On January 31, U.S. Customs and Border Protection (CBP) officers at an Express Consignment Operations (ECO) hub near O’Hare seized a shipment that was arriving from Israel containing over $713,000 worth of counterfeit Cartier, Louis Vuitton, and Versace bracelets, rings, and necklaces.
During the month of January, Chicago CBP averaged at least one shipment a day of counterfeit goods. Officers at the ECO and Chicago’s International Mail Facility (IMF) seized a total of 29 shipments worth a staggering $2.88 million. Officers found everything from counterfeit shoes, wallets, designer apparel, handbags, jewelry, and more.
“These are significant seizures for CBP, but unfortunately, CBP officers see counterfeit shipments like this every day,” said LaFonda D. Sutton-Burke, Director, Field Operations-Chicago. “I’m extremely proud of these officers’ determination in stopping illicit shipments, and our commitment to protecting the American economy.”
All these counterfeit shipments were arriving from various countries: China, Hong Kong, the Netherlands, Russia, the Philippines, Thailand, Mexico, and Israel. Jewelry, which includes rings necklaces, bracelets, and watches, was the most common item that was found. Counterfeit designer handbags and apparel were also prevalent in these shipments. The shipments were heading to various cities throughout the U.S., to include the local cities of Joliet, Lake in the Hills, and Chicago.
“This is just another example of the work our officers do to protects consumers and the U.S. economy,” said Shane Campbell, Area Port Director-Chicago. “Our officers are at the frontline protecting the U.S. economy and guarding against charlatans making money by selling fake merchandise.”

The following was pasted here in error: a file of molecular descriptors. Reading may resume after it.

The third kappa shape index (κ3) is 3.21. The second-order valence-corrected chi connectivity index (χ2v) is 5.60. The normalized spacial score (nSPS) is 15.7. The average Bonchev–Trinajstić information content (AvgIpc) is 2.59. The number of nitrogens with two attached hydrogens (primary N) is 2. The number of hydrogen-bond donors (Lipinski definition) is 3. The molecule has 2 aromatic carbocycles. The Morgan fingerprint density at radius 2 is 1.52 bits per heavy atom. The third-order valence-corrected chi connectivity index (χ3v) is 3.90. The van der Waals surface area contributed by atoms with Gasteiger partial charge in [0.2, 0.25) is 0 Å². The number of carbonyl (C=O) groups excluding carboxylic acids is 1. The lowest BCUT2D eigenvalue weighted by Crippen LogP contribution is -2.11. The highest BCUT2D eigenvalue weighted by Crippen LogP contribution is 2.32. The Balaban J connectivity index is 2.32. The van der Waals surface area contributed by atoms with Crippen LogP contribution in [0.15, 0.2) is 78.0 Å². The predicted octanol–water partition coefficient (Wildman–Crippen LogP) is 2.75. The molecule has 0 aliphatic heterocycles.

The rapid growth of e-commerce enables consumers to search for and easily purchase millions of products through online vendors, but this easy access gives counterfeit and pirated goods more ways to enter the U.S. economy. U.S. consumers spend more than $100 billion every year on intellectual property rights (IPR) infringing goods, falling victim to approximately 20% of the counterfeits that are illegally sold worldwide.
Counterfeit commodities fund smugglers and members of organized crime. Consumers often believe they are buying a genuine product but soon realize the item is substandard.
CBP Trade protects the intellectual property rights of American businesses through an aggressive Intellectual Property Rights enforcement program, safeguarding them from unfair competition and use for malicious intent while upholding American innovation and ingenuity. Suspected violations can be reported to CBP here.
Every year, CBP seizes millions of counterfeit goods from countries around the world as part of its mission to protect U.S. businesses and consumers. These goods include fake versions of popular products, such as smartphones and related accessories, electronics, apparel, shoes, cosmetics, and high-end luxury goods, as well as goods posing significant health and safety concerns, such as counterfeit pharmaceuticals, bicycle and motorcycle helmets, medical devices, supplements and other consumables. Sold online and in stores, counterfeit goods hurt the U.S. economy, cost Americans their jobs, threaten consumer health and safety, and fund criminal activity. Visit the National IPR Coordination Center for more information about IPR including counterfeiting and piracy.
CBP has established an educational initiative, Truth Behind Counterfeits, to raise consumer awareness about the consequences and dangers that are often associated with the purchase of counterfeit and pirated goods. The agency encourages anyone with information about counterfeit merchandise illegally imported into the United States to submit an e-Allegation. The e-Allegation system provides a means for the public to anonymously report to CBP any suspected violations of trade laws or regulations related to the importation of goods in the U.S.